8. Keep Your Credit Debt Level Low

Keep your revolving credit debt as low as possible — below 20% is best — to show that you are not overextending and can afford to make payments. Also, keep in mind that your personal credit affects business borrowing. (That’s especially true for minority business owners who rely heavily on personal scores.)

“If you are cash poor, make sure you don’t take on more loans post-bankruptcy, as it could hurt you,” said Leslie H. Tayne Esq., founder and head attorney at the Tayne Law Firm, in an interview. “Following bankruptcy, it’s not unusual to get credit card offers. Don’t put your personal credit on the line by taking everything you can and maxing out your available credit.”

She added that lenders will look at your personal credit report to see if you have been managing your finances responsibly. “A credit report tells a lot about a person,” Tayne said. “Getting over-extended again could demonstrate a pattern of behavior, making it harder to get a loan.”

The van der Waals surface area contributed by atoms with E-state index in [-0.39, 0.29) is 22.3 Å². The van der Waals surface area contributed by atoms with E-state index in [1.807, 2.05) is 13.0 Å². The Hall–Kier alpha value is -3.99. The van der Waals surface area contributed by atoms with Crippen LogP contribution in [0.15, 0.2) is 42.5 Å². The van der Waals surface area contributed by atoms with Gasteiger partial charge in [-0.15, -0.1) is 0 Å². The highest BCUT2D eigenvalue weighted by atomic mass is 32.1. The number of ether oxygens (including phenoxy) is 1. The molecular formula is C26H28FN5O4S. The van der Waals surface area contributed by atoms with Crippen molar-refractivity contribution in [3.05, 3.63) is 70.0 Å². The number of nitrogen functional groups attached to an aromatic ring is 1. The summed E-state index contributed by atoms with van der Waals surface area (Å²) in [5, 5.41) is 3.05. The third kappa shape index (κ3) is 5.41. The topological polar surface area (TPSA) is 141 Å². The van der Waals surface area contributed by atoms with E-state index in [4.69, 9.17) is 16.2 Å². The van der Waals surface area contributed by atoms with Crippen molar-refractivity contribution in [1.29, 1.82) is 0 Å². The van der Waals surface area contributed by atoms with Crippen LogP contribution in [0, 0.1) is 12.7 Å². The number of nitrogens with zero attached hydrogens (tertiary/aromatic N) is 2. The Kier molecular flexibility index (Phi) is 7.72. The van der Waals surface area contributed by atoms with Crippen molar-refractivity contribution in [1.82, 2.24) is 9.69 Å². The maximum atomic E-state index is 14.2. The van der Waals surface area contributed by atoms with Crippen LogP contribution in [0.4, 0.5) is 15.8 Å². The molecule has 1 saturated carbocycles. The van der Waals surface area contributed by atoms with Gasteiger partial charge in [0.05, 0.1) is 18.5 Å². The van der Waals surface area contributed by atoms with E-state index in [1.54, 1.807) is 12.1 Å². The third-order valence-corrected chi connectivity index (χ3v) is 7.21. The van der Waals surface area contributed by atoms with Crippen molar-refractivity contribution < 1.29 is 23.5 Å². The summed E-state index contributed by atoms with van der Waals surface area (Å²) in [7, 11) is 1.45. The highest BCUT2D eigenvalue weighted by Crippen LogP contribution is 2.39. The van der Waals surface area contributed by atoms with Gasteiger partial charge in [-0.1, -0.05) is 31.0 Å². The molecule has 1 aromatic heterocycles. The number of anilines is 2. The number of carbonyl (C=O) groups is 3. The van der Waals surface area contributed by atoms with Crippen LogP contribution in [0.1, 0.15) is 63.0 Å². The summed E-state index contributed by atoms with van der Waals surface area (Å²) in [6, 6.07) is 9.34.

9. Go the Friends and Family Route

If you are still having trouble getting a loan after bankruptcy, consider turning to friends and family. The Federal Reserve Bank 2020 Small Business Credit Study (PDF) found that 56% of business owners have relied on friends or family, as well as personal funds — the biggest source of financing — to finance their enterprise in the last five years.

If you decide to go that route, find someone with good credit who can add you as an authorized user to his or her account. Your credit use gets reported in both your name and the primary account holder’s name. Also, you may be able to get a friend or family member to cosign on a loan. Just make sure they understand the risk.

10. Bide Your Time

Our last piece of advice is to wait. It takes up to 10 years to discharge a bankruptcy. If you can’t wait that long to apply for a business loan, you may have to hold off at least a year and likely longer. Even alternative lenders require a waiting period before they will consider making a loan. SmartBiz, for example, requires a three-year waiting period while Funding Circle mandates seven. Some, like OnDeck and DealStruck, are more lenient. They only need a two-year waiting period.

FAQs About Bankruptcies and Loans

The above points will help you create a strategy to get a loan after bankruptcy and improve your credit scores. The answers to the following frequently asked questions provide additional information about the impact of bankruptcy on business loans:

Can you get new business loans while still in Chapter 13?